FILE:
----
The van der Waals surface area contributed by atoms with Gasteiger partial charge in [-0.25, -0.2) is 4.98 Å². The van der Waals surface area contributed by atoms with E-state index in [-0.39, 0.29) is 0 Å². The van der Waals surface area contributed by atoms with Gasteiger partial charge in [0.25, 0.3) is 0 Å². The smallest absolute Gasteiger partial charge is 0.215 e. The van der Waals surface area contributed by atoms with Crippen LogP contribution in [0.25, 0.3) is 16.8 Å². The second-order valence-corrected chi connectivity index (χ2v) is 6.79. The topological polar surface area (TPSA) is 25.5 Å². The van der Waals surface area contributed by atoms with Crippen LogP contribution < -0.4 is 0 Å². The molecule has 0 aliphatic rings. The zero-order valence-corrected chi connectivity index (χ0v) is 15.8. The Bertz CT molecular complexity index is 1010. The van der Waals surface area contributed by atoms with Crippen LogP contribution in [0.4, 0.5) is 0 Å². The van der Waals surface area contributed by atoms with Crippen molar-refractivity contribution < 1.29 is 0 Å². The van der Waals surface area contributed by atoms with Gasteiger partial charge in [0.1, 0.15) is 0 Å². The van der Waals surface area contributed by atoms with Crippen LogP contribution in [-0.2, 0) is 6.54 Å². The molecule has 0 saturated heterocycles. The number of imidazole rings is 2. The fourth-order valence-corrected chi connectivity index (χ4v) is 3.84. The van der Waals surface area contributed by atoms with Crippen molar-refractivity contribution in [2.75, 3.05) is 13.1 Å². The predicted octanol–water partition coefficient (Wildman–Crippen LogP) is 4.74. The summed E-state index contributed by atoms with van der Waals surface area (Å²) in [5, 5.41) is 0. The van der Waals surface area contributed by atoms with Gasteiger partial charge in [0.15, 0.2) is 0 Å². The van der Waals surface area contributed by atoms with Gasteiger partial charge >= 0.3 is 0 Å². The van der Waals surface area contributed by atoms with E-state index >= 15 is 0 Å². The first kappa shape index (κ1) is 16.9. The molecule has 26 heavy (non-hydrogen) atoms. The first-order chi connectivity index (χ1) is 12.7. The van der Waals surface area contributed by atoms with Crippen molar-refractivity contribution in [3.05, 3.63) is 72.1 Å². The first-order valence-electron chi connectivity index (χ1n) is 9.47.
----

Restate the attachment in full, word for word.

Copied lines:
The van der Waals surface area contributed by atoms with Gasteiger partial charge in [-0.25, -0.2) is 4.98 Å². The van der Waals surface area contributed by atoms with E-state index in [-0.39, 0.29) is 0 Å². The van der Waals surface area contributed by atoms with Gasteiger partial charge in [0.25, 0.3) is 0 Å². The smallest absolute Gasteiger partial charge is 0.215 e. The van der Waals surface area contributed by atoms with Crippen LogP contribution in [0.25, 0.3) is 16.8 Å². The second-order valence-corrected chi connectivity index (χ2v) is 6.79. The topological polar surface area (TPSA) is 25.5 Å². The van der Waals surface area contributed by atoms with Crippen LogP contribution < -0.4 is 0 Å². The molecule has 0 aliphatic rings. The zero-order valence-corrected chi connectivity index (χ0v) is 15.8. The Bertz CT molecular complexity index is 1010. The van der Waals surface area contributed by atoms with Crippen LogP contribution in [0.4, 0.5) is 0 Å². The van der Waals surface area contributed by atoms with Crippen molar-refractivity contribution < 1.29 is 0 Å². The van der Waals surface area contributed by atoms with Gasteiger partial charge in [0.1, 0.15) is 0 Å². The van der Waals surface area contributed by atoms with Crippen LogP contribution in [-0.2, 0) is 6.54 Å². The molecule has 0 saturated heterocycles. The number of imidazole rings is 2. The fourth-order valence-corrected chi connectivity index (χ4v) is 3.84. The van der Waals surface area contributed by atoms with Crippen molar-refractivity contribution in [2.75, 3.05) is 13.1 Å². The predicted octanol–water partition coefficient (Wildman–Crippen LogP) is 4.74. The summed E-state index contributed by atoms with van der Waals surface area (Å²) in [5, 5.41) is 0. The van der Waals surface area contributed by atoms with Gasteiger partial charge in [0.15, 0.2) is 0 Å². The van der Waals surface area contributed by atoms with Gasteiger partial charge >= 0.3 is 0 Å². The van der Waals surface area contributed by atoms with E-state index >= 15 is 0 Å². The first kappa shape index (κ1) is 16.9. The molecule has 26 heavy (non-hydrogen) atoms. The first-order chi connectivity index (χ1) is 12.7. The van der Waals surface area contributed by atoms with Crippen molar-refractivity contribution in [3.05, 3.63) is 72.1 Å². The first-order valence-electron chi connectivity index (χ1n) is 9.47.